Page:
Tuesday Treats: Hexies can make an easy portable project

When searching for a new portable project for 2013 I considered making something with English Paper pieced hexagons but ….. I really like using my sewing machine for patchwork piecing and that really isn’t a very portable way to sew, or the easiest way to join hexagons.

Having said that though, I want to share with you some of the hexagon quilts that my friends have made using English paper piecing:

Ladybirdee’s wall hanging is  approximately 12″ x 12″, so the feature fabric hexagons are quite small.

She says:

 Cotton Mako’ 40  works well for paper piecing. It resists any abrasion if it gets caught in the papers and it is fine enough to give a neat, invisible stitch.

A small protable project

A small portable project

And then there is this miniature. Follow the link to see another set of  miniature hexagons in Judysew4th’s friendship quilt

Amazingly tiny hexagons

Amazingly tiny hexagons

I have also quilted some very pretty “Grandmother’s Flower Garden” quilts made with hexagons:

This quilt was made with big bold hexagons and sandwiched with a fluffy batting, making a very cuddly quilt

This quilt was made with big bold hexagons and sandwiched with a fluffy batting, making a very cuddly quilt

By contrast, the following quilt was pieced with quite small hexagons.

The white background gives this old fashioned technique a modern twist.

The white background gives this old fashioned technique a modern twist.

Hexagons do lend themselves to ‘fussy cutting”,  and can look great on coloured backgrounds

This is a clever use of fabric to add spice to the traditional Grandmother's Flower Garden block

This is a clever use of fabric to add spice to the traditional Grandmother’s Flower Garden block

I’ve decided that  I like the way hexagon quilts:

  • use up the small pieces of fabric in the stash, and
  • the way the fabrics can be colour coordinated
  • and the way the hexagons can be fussy cut

However, I am not quite ready to make  my own quilt using English paper piecing. I will have to find another method to make a hexagon project.

If you enjoy hand sewing don’t let my love of machine piecing stop you from trying this hand piecing method.

For more information about English Paper Piecing:

Fat Quarterly had a sew along running  in 2012 and shared some very clear instructions:

Assembling the flower units

Joining the Quilt together

Martingale features an extract from a book showing interesting, non traditional uses, for piecing the hexagons:

Grandmothers Flower Garden 

Lizard of Oz no longer sells pre-cut papers but her very useful written instruction is still available for free download:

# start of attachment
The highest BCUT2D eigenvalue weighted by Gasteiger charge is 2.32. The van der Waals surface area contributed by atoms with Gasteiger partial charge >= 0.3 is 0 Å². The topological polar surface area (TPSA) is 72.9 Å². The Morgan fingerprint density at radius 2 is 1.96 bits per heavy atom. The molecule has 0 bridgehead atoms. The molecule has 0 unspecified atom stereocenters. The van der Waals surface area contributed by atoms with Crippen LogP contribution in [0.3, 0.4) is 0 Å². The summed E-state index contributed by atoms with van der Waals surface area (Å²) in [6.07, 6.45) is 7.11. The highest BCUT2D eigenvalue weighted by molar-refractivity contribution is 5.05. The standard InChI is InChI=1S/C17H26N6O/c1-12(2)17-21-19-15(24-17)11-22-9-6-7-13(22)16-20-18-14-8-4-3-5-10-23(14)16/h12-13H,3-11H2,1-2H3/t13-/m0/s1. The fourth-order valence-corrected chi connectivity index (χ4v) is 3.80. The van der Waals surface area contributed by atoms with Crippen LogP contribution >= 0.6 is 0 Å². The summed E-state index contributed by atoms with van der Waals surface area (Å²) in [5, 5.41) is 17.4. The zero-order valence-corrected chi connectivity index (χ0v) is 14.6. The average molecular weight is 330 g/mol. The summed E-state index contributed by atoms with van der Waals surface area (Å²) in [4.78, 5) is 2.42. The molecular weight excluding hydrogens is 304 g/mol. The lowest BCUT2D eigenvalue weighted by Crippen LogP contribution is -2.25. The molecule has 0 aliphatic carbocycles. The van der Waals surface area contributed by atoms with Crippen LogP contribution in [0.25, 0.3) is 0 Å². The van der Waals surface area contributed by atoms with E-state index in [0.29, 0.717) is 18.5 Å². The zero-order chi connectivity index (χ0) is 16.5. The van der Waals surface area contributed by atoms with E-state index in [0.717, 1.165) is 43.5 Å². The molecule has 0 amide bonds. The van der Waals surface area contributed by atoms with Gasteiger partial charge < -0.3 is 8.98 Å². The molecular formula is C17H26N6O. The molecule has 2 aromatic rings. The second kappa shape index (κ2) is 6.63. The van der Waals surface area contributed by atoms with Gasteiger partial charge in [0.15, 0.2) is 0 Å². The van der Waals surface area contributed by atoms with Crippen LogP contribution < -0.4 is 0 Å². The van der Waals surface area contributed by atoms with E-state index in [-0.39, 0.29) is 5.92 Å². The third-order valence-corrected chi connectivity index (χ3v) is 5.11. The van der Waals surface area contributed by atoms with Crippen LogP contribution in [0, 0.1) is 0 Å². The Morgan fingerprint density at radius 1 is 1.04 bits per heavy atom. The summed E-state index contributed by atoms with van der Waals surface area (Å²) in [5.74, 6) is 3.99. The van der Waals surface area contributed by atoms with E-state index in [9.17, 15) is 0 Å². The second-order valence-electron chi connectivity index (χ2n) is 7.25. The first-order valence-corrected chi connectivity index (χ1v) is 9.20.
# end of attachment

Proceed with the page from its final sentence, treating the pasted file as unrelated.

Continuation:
How to stitch English Paper Piece

I will keep searching for my next portable project for 2013.

Your suggestions are welcome.

Back to reality after the summer holiday

For some reason, the Australia Day weekend always signifies the end of summer, and holidays, for me.

Australian-flag

I know that we can still expect lots of hot days in February and March, but I still feel as if the “carefree” days of summer are over.

Melbourne icons, the Australian Open flags flying above a Melbourne tram

Melbourne icons, the Australian Open flags flying above a Melbourne tram

There will be no more days playing truant from work to go to the tennis, or cricket,  children go back to school and the rest of us start concentrating on the plans for the new year.

For me, it also means it is time to assess my sewing projects for the year.

Some carry over from the previous year, but many are close to being finished.

I am still working on the Aurifil 2012 Embroidery block of the month, but it will be finished quite soon.

I am still working on the Aurifil 2012 Embroidery block of the month quilt, but it will be finished quite soon.

I like to have several hand work “portable projects” prepared, ready to take to friendship “sit & sew” meetings.

They are also essential for those wasted hours sitting in waiting rooms when travelling or for sitting through some of the sporting events that I attend by “obligation” rather than choice.

This Lana embroidery has been going for sometime but it is also close to being finished.

This Lana embroidery has been going for sometime but it is also close to being finished.

I sort each project into its own bag, with scissors, threads and anything else particular to the project.

It is a simple matter of picking up a bag as I head out the door, but the hand stitching on most of these projects is close to being finished.

This little scissor keeper is a pattern in the making. So watch this space early in the year if you want to make your own version.

This little scissor keeper is a pattern in the making. So watch this space early in the year if you want to make your own version.

I am going to have to set up a new project for 2013.

It would appear that 2012 was an embroidery year so maybe it is time I worked on an applique.

I’ve been collecting patterns for a while,  so where shall I start.

A decision is required ….. let me know what you think.

I have a collection of applique patterns waiting to their turn to become the project of the year.

I have a collection of applique patterns waiting their turn to become the project of the year.

And a final word about Australia Day.  It just wouldn’t be the same without a lamington or two.

Lamingtons are another Australian icon.

Lamingtons are another Australian icon.

Tuesday Treats: I found some quick references for Hand Embroidery stitches.

Have you ever wanted to add an interesting twist to your embroidery project but didn’t have a stitch guide handy?

This redwork basket was stitched with Cotton Mako' 12

This redwork basket was stitched with Cotton Mako’ 12 using mainly stem stitch and  open chain stitch